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At Your Service: Tales From The Front

From the trenches of a Chicago pizzeria:

For as busy and understaffed as we were last night at work, and as sick, it went pretty well. No one made any major mistakes, there were no fights, we ran out of most of our appetizers and a majority of our light beers. But there is no night, ever, that does not provide an anecdote. My favorite from yesterday? There was a woman in her mid 20s with her mother and grandmother that provided a great reason why we should not always listen to our parents. I will provide the dialogue.

Me to the daughter: "What may I get you to drink?"

Polite daughter to me: "Can I have . . . "

Mother interrupting her polite daughter: "Don't ask her, you TELL her what you want."

Daughter to mother: "Fine."

Daughter to me: "I want..."

[Mother smiles and nods to herself]

So . . . now we teach our children how to not have manners?


I had a very pleasant older couple one afternoon. I walked by to see if they needed refills on their soda and I noticed a red spot on the man's shirt near his stomach. It is not uncommon for our customers to spill food on themselves. The dialogue:

Me: "Oh, did you spill some pizza sauce on your shirt?" [I have already moved one foot closer to the soda fountain to grab club soda to help him clean his shirt]

Nice older gentleman: "No, that's blood."

Me: . . .

Gentleman: "Oh, I'm fine."

Me: "Salt and cold water usually works well for blood or red wine stains. Let me know if you need more napkins."

What else can I possibly say or do? He was casual about it, his female companion was still eating. This is where the acting comes in. But it was pretty disturbing.


A woman asked me if we had "hot bacon dressing." Huh?


When we're busy, customers who have to wait for a table often get a drink at the bar, so sometimes they are a bit tipsy by the time they are seated. I think that's what happened here. A party of five was seated in my section. I rambled through my usual introduction, finishing with, "Would you folks like any appetizers?" One of the women reached over the table, grabbed my left hand, and proceeded to gnaw on it.

After a couple of seconds of this woman whom I have never seen before gnashing her teeth against the back of my hand, she leaned back. Her companions seemed just as confused as I. My supreme acting abilities kicked in.

"You're lucky I put nice-smelling lotion on this morning," I said. "May I get you anything else to snack on before the pizza comes out?"

Seeing that I was not going to scream and kick them out, her companions relaxed. We exchanged a few more jokes and I rushed to the kitchen to share my story.


The restaurant is very small. As is, the room where the bar is located has a narrow path between the actual bar and the tables in the room. So when we get crowded, it is often a shoving match to get through. We have learned the easiest way to get through the mob is to yell, "I've got a hot pizza coming through!" Sometimes I indulge in just elbowing people out of my way. As I broke free the other day and had almost reached the kitchen, some faceless gentleman quietly said to me, "This isn't worth it for you, is it?"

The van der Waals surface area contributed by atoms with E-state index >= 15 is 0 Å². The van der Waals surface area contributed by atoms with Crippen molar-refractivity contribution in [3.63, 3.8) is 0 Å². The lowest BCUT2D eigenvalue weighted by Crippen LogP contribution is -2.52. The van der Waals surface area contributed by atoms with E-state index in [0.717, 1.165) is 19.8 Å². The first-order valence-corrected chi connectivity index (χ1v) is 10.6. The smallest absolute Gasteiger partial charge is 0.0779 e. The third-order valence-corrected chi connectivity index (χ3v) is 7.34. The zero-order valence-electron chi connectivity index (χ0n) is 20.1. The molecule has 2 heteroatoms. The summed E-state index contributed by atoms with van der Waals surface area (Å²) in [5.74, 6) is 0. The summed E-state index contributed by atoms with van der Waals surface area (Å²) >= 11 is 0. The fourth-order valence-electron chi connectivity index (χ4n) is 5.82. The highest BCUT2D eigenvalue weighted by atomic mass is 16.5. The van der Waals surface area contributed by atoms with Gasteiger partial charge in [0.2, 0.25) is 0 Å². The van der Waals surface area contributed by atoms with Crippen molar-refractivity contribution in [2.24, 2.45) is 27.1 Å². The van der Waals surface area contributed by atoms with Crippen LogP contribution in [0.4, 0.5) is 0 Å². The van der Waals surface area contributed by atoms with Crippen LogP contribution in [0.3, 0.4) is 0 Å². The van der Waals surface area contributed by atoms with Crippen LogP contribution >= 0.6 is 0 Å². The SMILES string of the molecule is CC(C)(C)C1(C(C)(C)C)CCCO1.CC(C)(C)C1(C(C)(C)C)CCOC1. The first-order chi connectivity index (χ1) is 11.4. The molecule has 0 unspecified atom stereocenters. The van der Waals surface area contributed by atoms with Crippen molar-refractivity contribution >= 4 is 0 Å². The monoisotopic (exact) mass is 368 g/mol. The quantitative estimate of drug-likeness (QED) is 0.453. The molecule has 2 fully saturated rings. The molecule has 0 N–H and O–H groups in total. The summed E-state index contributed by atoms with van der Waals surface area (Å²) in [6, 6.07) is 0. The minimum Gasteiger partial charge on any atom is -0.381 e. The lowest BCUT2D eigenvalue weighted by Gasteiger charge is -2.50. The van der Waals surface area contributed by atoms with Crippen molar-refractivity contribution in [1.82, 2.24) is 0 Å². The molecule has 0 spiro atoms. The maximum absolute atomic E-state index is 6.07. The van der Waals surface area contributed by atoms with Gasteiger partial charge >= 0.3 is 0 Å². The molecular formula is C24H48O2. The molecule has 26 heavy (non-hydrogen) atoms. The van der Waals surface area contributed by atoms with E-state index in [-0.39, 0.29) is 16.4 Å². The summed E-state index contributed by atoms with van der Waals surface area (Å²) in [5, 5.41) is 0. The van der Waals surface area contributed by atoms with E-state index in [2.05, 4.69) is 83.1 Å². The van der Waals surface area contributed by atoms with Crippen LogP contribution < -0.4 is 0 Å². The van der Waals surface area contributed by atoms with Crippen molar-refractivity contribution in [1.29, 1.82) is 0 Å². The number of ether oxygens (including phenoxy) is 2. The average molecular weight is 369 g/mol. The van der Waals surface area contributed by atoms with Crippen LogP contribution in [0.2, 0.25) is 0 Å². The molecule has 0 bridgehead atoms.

It didn't sink in right away so it would have been pointless to turn around and try to connect a face to the voice. It may have been anti-climatic anyways. It is that phantom voice, speaking what my conscience whispers to me constantly, that made me realize not everyone that steps through our doors is a complete douchebag.


Every summer, we hire several new people. Very rarely for the kitchen, but always for the hosts and servers.

We keep re-hiring hosts who were not good the first time. They go away for school and come back even worse than before. Maybe if they were attractive, or nice, or halfway intelligent, it would make sense. As it stands . . . I don't get it.

The managers have done a slightly better job hiring servers this year. There are a few that all the older staff (three years under their belt or more, which is the majority of servers) don't actually hate. Only one has gotten fired, for four write-ups in a month. Her excuse for everything? "I have kids at home."

I do miss the entertainment last year's hires brought. There was the small, thin guy who was either really hyped up from all the coke he was doing or really mopey from coming down off the coke. He liked to talk about all his gunshot wounds. Then there was the guy who was fired after he pulled a butcher knife on a cook who wouldn't check on his pizza. After he was fired, he hung around outside, in uniform, asking employees if they were sure they wanted to go inside. He eventually just stopped coming by.

These are the people who serve you your food.

I'lI have more co-worker stories next week. Maybe I'll even share the one the male server who has a foot fetish . . . especially the feet of of large, hairy men.

Bon appetit!


The pseudononymous Patty Hunter brings you tales from the front lines of serverdom every week. She welcomes your comments.


Posted on June 17, 2009

MUSIC - Chief Keef Changed The Industry.
TV - Vizio's Best Product Is You.
POLITICS - UIC: Soda Taxes Work.
SPORTS - More McCaskey Malpractice.

BOOKS - All About Poop.


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